Our say | Keeping a cool head when the heat is on

AS temperatures start to climb again this week and we nervously watch for any threat of bushfire in our region, our thoughts should again turn to those who run towards the dangers the rest of us run from.

As temperatures again hit the high 30s across the Central West over the weekend, most of us were doing whatever we could to keep cool.

But those same high temperatures, pushed on by strong winds, also fanned the flames of a major bushfire on Orange’s Mount Canobolas that has been burning for the best part of four days now.

So instead of retreating to an air-conditioned home or office, scores of Rural Fire Service volunteers and firefighters drove determinedly towards the firezone.

Instead of fleeing the heat, they attacked it.

Those men and women intentionally put themselves in an environment that was as terribly dangerous as it was terribly uncomfortable, all the sake of protecting the property of others.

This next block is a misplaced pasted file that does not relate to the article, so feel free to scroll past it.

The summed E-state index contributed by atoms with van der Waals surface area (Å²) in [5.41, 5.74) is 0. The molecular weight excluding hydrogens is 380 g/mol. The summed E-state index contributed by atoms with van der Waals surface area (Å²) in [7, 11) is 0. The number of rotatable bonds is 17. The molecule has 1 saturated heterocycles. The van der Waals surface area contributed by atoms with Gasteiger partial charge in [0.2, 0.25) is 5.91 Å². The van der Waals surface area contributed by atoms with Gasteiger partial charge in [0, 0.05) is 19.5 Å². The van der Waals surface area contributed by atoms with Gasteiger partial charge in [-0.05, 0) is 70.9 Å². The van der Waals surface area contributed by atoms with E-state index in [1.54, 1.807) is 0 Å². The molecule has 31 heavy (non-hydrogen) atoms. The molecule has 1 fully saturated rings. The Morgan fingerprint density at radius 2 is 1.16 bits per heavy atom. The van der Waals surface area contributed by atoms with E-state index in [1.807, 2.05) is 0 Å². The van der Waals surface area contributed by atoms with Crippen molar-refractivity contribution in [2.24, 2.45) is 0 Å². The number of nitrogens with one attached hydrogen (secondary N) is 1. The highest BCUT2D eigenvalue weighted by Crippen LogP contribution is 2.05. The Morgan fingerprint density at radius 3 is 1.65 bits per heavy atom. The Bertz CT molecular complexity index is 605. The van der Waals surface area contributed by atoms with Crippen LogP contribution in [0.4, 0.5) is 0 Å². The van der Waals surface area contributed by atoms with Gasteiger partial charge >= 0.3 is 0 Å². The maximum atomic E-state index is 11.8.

It has been a scene repeated countless times across our state this summer and with a later than usual start to bushfire season in our region, it might be repeated a few times yet before the cooler months arrive.

At the same time as those firefighters were battling a blaze on Mount Canobolas, another fire was starting to take hold north-west of Bathurst along the Freemantle Road.

That fire is also still burning and has claimed its first casualty with a female firefighter flown to Orange hospital after being injured on Sunday.

We all wish her a speedy recovery, but it is a miracle more firefighters are not hurt given the dangers they willingly take on for the sake of the rest of us.

This time of year is one of constant uncertainty for firefighters – both retained and volunteer – as they can never be sure what the next day might bring.

At a moment’s notice they might hurtling towards the flames of a fire to save the lives and the property of people they most likely have never met.

The call can come at any time of the day or night and that means firefighting must be more than just a job to them.

It becomes a way of life – a life that only those involved can properly appreciate.

The rest of us can only offer our thanks and respect for the work that they do, knowing that there will always be more to do tomorrow.